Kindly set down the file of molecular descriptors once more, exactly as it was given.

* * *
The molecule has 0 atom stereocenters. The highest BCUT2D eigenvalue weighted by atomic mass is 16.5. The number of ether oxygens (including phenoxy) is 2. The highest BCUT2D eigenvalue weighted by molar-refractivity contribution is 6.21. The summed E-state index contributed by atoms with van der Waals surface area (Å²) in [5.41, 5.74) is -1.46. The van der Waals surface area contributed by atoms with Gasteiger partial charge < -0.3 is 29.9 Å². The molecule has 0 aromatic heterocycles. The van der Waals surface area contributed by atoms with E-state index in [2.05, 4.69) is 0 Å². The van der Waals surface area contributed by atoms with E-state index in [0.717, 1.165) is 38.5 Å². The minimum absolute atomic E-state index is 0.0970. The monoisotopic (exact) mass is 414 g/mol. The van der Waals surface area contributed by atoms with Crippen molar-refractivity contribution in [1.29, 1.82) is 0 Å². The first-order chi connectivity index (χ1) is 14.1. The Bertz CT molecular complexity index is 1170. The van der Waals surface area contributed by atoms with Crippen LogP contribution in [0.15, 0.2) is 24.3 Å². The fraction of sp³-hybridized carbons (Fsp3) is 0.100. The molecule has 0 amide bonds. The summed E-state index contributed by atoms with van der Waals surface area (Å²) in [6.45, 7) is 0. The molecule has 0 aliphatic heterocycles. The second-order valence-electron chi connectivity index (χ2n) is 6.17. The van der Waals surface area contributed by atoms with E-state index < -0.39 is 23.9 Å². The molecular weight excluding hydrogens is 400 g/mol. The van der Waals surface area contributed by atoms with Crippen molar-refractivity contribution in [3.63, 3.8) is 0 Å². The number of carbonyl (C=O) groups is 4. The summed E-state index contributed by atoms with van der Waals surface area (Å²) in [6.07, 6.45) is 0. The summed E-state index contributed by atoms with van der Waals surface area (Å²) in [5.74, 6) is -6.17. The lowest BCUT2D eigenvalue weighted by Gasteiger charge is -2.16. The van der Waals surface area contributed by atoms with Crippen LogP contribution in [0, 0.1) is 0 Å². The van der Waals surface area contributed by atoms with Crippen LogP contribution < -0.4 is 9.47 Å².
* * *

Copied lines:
The molecule has 0 atom stereocenters. The highest BCUT2D eigenvalue weighted by atomic mass is 16.5. The number of ether oxygens (including phenoxy) is 2. The highest BCUT2D eigenvalue weighted by molar-refractivity contribution is 6.21. The summed E-state index contributed by atoms with van der Waals surface area (Å²) in [5.41, 5.74) is -1.46. The van der Waals surface area contributed by atoms with Gasteiger partial charge < -0.3 is 29.9 Å². The molecule has 0 aromatic heterocycles. The van der Waals surface area contributed by atoms with E-state index in [2.05, 4.69) is 0 Å². The van der Waals surface area contributed by atoms with E-state index in [0.717, 1.165) is 38.5 Å². The minimum absolute atomic E-state index is 0.0970. The monoisotopic (exact) mass is 414 g/mol. The van der Waals surface area contributed by atoms with Crippen molar-refractivity contribution in [1.29, 1.82) is 0 Å². The first-order chi connectivity index (χ1) is 14.1. The Bertz CT molecular complexity index is 1170. The van der Waals surface area contributed by atoms with Crippen LogP contribution in [0.15, 0.2) is 24.3 Å². The fraction of sp³-hybridized carbons (Fsp3) is 0.100. The molecule has 0 amide bonds. The summed E-state index contributed by atoms with van der Waals surface area (Å²) in [6.45, 7) is 0. The molecule has 0 aliphatic heterocycles. The second-order valence-electron chi connectivity index (χ2n) is 6.17. The van der Waals surface area contributed by atoms with E-state index < -0.39 is 23.9 Å². The molecular weight excluding hydrogens is 400 g/mol. The van der Waals surface area contributed by atoms with Crippen molar-refractivity contribution in [3.63, 3.8) is 0 Å². The number of carbonyl (C=O) groups is 4. The summed E-state index contributed by atoms with van der Waals surface area (Å²) in [6.07, 6.45) is 0. The summed E-state index contributed by atoms with van der Waals surface area (Å²) in [5.74, 6) is -6.17. The lowest BCUT2D eigenvalue weighted by Gasteiger charge is -2.16. The van der Waals surface area contributed by atoms with Crippen LogP contribution in [0, 0.1) is 0 Å². The van der Waals surface area contributed by atoms with Crippen LogP contribution < -0.4 is 9.47 Å².